Written by: Griffiths & Armour on: 06 Sep 2022

Does AML Regulation Impact the Purchase of Fine Art? | Griffiths & Armour

The more educated the collector, the more ownership they have over the Due Diligence process – a key component to the success of an art acquisition. A successful insurance programme is essential when purchasing fine art and early engagement with an experienced insurance broker is recommended.

To provide clarity on considerations for high net worth individuals before acquiring artwork, Griffiths & Armour Head of Private Clients, Edward Dunphy recently caught up with the team at Arcarta to discuss topics such as provenance, protecting personal information and Anti Money Laundering (AML) responsibilities.

You can view our Frequently Asked Questions below:

In January 2020 the UK transposed the EU’s 5th Anti-Money Laundering Directive into national law. Similar to the measures used by banks, the 5th Directive asks art market participants to collect, verify and analyze their client’s personal information to ensure transparency and the legitimacy of funds.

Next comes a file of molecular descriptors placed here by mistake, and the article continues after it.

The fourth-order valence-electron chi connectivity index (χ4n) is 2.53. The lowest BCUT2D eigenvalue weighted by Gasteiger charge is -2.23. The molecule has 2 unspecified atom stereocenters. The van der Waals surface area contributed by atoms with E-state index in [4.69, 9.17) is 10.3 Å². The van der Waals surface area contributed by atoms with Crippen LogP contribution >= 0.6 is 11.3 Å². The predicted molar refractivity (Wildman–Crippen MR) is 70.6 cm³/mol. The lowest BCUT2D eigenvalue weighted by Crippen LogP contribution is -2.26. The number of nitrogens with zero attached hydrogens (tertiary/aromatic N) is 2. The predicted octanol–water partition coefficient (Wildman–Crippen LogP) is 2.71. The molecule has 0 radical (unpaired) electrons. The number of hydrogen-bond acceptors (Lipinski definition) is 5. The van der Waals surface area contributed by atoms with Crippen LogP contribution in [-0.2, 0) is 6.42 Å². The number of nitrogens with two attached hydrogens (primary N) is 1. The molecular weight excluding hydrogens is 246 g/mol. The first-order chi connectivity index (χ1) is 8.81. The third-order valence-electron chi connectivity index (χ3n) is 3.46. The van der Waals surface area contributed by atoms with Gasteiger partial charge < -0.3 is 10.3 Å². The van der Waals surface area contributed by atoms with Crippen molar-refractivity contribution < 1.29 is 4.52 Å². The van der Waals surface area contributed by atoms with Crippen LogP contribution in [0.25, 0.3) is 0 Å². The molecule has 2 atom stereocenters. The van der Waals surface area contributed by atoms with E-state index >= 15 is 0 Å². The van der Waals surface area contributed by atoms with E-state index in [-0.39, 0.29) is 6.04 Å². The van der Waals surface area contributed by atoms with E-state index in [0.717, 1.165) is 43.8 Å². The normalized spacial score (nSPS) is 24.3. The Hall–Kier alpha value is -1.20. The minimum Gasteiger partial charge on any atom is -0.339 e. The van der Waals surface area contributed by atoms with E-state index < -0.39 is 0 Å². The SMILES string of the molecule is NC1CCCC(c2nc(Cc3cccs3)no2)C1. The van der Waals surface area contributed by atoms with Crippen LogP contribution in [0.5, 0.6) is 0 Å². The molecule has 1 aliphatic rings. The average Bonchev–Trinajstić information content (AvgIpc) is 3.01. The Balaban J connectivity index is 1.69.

This is what is called Customer Due Diligence, and is now required of all Galleries, Dealers, Advisors & Auctioneers on any sale over €10,000.

For the buyer, this means that for any purchase of art over €10,000 they will be asked to provide (as a minimum) personal information such as a piece of photo ID, and proof of address.

For those seeking to buy artwork through a corporate structure the company will need to provide information for both the company and for those with significant control (25% or more). If buying through a trust this means that information will be requested from both the trust and trustee(s).

This means that transactions that previously did not require the involvement of multiple parties, may extend past the broker of the transaction, involving the ultimate client directly.

This can be frustrating for an art buyer who has established relationships with dealers and advisors, but what is important to remember is that these requirements are in place to not only protect the gallery but also protect the buyer.

As the value of artwork increases, the risk present in the transaction increases as more parties become involved. Customer Due Diligence is a way to ensure that both buyer and seller are legitimate – meaning that there is a lower risk of acquiring work that has passed through the wrong hands.

Regardless of nationality, if a client is buying artwork from any UK or EU registered art business they will need to follow the same procedures. However, different countries have different legal requirements and may not require the same processes.